RFC 1943 Building an X.500 Directory Service in the US May 1996 - there are DUA interfaces for the White Pages service available for all types of workstations. For an overview of X.500 software reference RFC1632. - X.500 is an international standard. Using such a standard ensures interoperability within the worldwide base. 2.5 Other Applications of X.500 In addition to the White Pages, X.500 can be used as a source for any type of information that needs a distributed storage base. The University of Michigan is using X.500 for electronic mail routing. Any mail coming to the university domain, umich.edu; gets expanded out to a local address that is stored in the rfc822Mailbox attribute. The University also operates a standard X.500 name server which provides name lookup service of over 200,000 names. They use the Lightweight Directory Access Protocol (LDAP) [11]. An implementation of the X.500 Standard directory service has been incorporated into the Open Software Foundation (OSF) Distributed Computing Environment (DCE). This component, known as the Global Directory Service (GDS), provides an area where distributed application clients can find their application servers. The GDS, in response to requests made by other clients, provides the unique network address for a particular DCE resource. Because it is based on a international standard, GDS can offer access to resources among users and organizations worldwide. This scalable service can be performed in DCE environments that range in size from the very small to the very large. Lookup services can be implemented into a variety of applications. Cambridge University in Great Britain implemented the X.500 directory service into an employee locator application. Based on badge sensors at strategic locations, this application can determine the whereabouts of an employee on the campus. As the individual moves about, the sensors register their location in an X.500 Directory. Digital Signature Service (DSS) and Privacy Enhanced Mail (PEM) work on the principal of a directory key server which generates and provide users with "public" codes that match previously registered "private" codes. Only the recipient can decipher messages sent in this fashion. The X.509 [4] standard for key certificates easily fits within the structure of the X.500 Directory Service. Jennings Informational [Page 7]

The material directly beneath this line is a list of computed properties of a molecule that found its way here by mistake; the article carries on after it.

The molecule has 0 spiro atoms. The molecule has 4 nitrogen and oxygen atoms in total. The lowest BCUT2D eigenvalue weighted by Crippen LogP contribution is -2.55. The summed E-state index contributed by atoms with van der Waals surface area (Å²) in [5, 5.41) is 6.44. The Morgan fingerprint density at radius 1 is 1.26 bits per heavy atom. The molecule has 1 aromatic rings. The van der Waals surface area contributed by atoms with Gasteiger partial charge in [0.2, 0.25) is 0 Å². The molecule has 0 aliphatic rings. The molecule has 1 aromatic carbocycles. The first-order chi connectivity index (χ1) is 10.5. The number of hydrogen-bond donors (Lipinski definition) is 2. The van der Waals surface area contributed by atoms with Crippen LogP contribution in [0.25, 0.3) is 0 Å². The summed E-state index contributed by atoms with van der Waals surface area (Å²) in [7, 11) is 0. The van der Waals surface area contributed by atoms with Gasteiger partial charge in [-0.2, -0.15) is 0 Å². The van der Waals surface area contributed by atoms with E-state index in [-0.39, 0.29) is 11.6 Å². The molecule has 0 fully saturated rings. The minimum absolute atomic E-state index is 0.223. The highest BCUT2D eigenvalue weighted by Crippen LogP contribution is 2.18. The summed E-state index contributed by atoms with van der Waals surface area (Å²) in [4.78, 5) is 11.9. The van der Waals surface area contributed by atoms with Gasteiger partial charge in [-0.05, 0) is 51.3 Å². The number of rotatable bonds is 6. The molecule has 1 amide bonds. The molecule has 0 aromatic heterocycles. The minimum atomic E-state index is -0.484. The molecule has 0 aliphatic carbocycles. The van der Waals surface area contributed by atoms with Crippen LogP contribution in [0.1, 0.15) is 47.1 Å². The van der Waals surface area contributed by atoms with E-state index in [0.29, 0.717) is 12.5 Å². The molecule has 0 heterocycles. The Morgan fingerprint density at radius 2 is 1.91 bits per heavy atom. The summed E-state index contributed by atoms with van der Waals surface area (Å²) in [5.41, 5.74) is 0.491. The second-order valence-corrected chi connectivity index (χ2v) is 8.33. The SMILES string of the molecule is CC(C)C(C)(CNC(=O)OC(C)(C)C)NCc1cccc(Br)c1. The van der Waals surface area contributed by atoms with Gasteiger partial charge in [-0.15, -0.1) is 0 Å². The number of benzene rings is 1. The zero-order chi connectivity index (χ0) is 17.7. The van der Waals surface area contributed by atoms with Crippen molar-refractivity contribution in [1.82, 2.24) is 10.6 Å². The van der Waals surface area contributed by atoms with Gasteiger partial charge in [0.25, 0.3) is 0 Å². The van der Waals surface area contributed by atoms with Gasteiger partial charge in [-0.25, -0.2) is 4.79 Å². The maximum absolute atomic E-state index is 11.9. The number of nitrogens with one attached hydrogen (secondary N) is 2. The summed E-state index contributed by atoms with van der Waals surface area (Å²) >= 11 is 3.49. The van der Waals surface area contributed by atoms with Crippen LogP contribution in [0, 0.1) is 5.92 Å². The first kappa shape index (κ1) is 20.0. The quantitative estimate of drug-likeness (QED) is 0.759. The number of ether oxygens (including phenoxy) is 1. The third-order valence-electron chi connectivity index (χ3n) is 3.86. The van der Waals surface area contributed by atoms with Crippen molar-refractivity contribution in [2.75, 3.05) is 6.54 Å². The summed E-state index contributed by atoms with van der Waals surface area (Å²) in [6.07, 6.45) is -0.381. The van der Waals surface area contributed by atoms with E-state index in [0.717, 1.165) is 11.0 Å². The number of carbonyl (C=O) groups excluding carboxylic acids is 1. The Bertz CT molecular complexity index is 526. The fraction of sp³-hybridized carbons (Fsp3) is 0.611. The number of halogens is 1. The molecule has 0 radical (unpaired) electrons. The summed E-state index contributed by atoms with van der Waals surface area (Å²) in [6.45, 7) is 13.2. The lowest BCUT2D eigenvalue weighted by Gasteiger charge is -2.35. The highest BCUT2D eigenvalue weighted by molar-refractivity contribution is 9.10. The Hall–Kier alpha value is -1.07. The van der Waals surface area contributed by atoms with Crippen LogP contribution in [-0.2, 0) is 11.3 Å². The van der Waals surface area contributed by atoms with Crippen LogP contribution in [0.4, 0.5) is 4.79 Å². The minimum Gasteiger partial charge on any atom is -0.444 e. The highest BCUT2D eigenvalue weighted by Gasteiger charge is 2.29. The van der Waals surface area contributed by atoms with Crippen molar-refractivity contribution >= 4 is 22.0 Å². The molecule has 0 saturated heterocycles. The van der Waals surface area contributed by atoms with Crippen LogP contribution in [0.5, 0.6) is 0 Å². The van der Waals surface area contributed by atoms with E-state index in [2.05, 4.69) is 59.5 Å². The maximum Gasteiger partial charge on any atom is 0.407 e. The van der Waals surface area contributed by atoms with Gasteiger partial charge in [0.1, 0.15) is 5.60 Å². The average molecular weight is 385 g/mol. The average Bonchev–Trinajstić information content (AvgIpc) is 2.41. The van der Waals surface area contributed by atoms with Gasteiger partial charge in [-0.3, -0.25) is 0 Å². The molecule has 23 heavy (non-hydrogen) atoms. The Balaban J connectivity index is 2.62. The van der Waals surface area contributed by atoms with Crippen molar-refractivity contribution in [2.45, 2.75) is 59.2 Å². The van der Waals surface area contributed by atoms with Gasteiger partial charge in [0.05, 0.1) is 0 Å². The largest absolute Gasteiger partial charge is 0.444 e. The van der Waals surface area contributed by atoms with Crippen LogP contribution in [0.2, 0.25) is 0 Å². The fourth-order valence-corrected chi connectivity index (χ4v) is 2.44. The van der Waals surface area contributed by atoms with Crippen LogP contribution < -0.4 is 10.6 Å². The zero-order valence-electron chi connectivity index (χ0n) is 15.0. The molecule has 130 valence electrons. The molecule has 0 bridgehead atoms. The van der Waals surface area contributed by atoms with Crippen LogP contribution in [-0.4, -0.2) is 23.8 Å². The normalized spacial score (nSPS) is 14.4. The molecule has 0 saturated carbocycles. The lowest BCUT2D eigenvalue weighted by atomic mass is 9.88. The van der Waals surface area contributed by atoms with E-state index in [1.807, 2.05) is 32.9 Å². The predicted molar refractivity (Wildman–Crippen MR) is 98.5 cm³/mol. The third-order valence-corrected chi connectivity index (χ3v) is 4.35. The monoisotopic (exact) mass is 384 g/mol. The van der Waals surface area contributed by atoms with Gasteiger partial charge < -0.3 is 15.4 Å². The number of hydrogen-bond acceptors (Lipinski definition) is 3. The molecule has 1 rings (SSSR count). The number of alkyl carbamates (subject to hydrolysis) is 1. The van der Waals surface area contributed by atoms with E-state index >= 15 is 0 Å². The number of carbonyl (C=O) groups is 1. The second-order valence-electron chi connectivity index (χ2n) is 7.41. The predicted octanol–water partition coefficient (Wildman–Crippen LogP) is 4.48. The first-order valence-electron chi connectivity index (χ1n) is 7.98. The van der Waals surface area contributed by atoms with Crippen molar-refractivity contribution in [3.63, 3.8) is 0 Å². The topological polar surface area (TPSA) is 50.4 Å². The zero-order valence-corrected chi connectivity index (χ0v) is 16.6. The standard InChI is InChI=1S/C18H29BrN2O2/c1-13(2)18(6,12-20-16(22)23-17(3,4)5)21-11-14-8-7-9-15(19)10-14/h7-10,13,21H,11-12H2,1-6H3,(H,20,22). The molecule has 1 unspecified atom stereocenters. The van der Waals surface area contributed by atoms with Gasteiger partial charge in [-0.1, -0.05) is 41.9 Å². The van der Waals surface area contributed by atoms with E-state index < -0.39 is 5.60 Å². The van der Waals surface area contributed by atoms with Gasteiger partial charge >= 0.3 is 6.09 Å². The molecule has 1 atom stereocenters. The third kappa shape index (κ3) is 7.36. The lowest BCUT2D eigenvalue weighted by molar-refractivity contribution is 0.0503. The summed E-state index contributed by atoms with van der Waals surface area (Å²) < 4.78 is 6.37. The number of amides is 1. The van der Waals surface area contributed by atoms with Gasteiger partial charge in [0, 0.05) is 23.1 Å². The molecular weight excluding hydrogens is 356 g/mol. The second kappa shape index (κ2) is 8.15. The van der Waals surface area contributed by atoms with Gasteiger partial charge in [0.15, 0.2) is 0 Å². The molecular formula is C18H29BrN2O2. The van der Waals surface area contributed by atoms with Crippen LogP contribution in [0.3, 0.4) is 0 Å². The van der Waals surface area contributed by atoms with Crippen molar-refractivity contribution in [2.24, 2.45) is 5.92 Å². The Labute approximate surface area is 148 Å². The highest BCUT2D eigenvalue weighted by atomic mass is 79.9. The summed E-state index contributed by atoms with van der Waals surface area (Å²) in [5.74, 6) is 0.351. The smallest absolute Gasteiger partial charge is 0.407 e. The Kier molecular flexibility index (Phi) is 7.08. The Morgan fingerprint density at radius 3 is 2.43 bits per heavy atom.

RFC 1943 Building an X.500 Directory Service in the US May 1996 3.0 Legal Issues 3.1 Introduction Currently in the United States, there are no specific legal rules for the information that is provided via an electronic directory service. Various organizations and groups associated with usage of the Internet, noting a need to address privacy and data integrity issues, have prepared directives to address this issue. Two such areas addressed are those of the rights of registrants included in the directory and the responsibility of administrators to guarantee the integrity of such data. Registries containing information that is related to an individual is freely transferred and unregulated in the US, unless the provider of the data is an agency or an holder of sensitive information as defined by federal legislation and further may differ for each state. An agency is defined as: any executive department, military department, Government corporation, Government controlled corporation, or other establishment in the executive branch of the Government (including the Executive Office of the President), or any independent regulatory agency. Sensitive data can be financial records, medical records, and certain legal documents. As previously noted, each state has their own legislation on sensitive or private data.The registered persons have little recourse to control list information short of filing a lawsuit against the information provider. For individuals who transfer data across country boundaries, it is important to understand that other countries may have legislation to regulate data. Prior to requesting list information from these countries, an administrator should review applicable legislation and have some mechanism in place to ensure how data will be handled once it is crosses the border. Policy Statements for some countries have been prepared and are provided for via Code of Conduct papers. 3.2 Purpose of the Directory The operational intent including presentation data and list registrants and access rights must be clearly defined and stated. Initially this provides the skeleton of the DIT. Eventually a statement such as this may provide a basis legally justifying the directory. All data presented must be defined in the purpose. If for example, a directory is for the sole purpose of providing professional addressing information - an entry would include name, postal address, office telephone, facsimile number, electronic mail address and Jennings Informational [Page 8]